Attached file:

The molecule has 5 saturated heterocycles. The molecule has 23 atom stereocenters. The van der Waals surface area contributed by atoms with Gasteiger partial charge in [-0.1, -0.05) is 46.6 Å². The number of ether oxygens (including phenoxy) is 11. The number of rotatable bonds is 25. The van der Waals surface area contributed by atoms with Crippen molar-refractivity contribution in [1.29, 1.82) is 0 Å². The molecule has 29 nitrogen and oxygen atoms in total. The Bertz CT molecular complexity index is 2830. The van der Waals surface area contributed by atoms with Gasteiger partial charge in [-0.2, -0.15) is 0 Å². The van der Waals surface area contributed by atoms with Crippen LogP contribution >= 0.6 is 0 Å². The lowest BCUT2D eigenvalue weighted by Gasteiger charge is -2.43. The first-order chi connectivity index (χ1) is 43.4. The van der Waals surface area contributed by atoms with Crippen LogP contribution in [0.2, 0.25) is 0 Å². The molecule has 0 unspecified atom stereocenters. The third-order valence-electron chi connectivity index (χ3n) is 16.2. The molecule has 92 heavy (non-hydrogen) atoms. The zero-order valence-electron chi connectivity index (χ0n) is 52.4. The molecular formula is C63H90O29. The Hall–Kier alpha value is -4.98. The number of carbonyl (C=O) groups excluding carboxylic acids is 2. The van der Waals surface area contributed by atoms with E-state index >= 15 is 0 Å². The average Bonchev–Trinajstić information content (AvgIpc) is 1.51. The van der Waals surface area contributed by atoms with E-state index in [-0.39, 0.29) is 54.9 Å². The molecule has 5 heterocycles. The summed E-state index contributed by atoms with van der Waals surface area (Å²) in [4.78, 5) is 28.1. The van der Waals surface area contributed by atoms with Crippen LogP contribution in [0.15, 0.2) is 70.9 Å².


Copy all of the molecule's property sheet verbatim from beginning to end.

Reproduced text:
The molecule has 5 saturated heterocycles. The molecule has 23 atom stereocenters. The van der Waals surface area contributed by atoms with Gasteiger partial charge in [-0.1, -0.05) is 46.6 Å². The number of ether oxygens (including phenoxy) is 11. The number of rotatable bonds is 25. The van der Waals surface area contributed by atoms with Crippen molar-refractivity contribution in [1.29, 1.82) is 0 Å². The molecule has 29 nitrogen and oxygen atoms in total. The Bertz CT molecular complexity index is 2830. The van der Waals surface area contributed by atoms with Gasteiger partial charge in [-0.2, -0.15) is 0 Å². The van der Waals surface area contributed by atoms with Crippen LogP contribution >= 0.6 is 0 Å². The lowest BCUT2D eigenvalue weighted by Gasteiger charge is -2.43. The first-order chi connectivity index (χ1) is 43.4. The van der Waals surface area contributed by atoms with Crippen LogP contribution in [0.2, 0.25) is 0 Å². The molecule has 0 unspecified atom stereocenters. The third-order valence-electron chi connectivity index (χ3n) is 16.2. The molecule has 92 heavy (non-hydrogen) atoms. The zero-order valence-electron chi connectivity index (χ0n) is 52.4. The molecular formula is C63H90O29. The Hall–Kier alpha value is -4.98. The number of carbonyl (C=O) groups excluding carboxylic acids is 2. The van der Waals surface area contributed by atoms with E-state index >= 15 is 0 Å². The average Bonchev–Trinajstić information content (AvgIpc) is 1.51. The van der Waals surface area contributed by atoms with E-state index in [-0.39, 0.29) is 54.9 Å². The molecule has 5 heterocycles. The summed E-state index contributed by atoms with van der Waals surface area (Å²) in [4.78, 5) is 28.1. The van der Waals surface area contributed by atoms with Crippen LogP contribution in [0.15, 0.2) is 70.9 Å².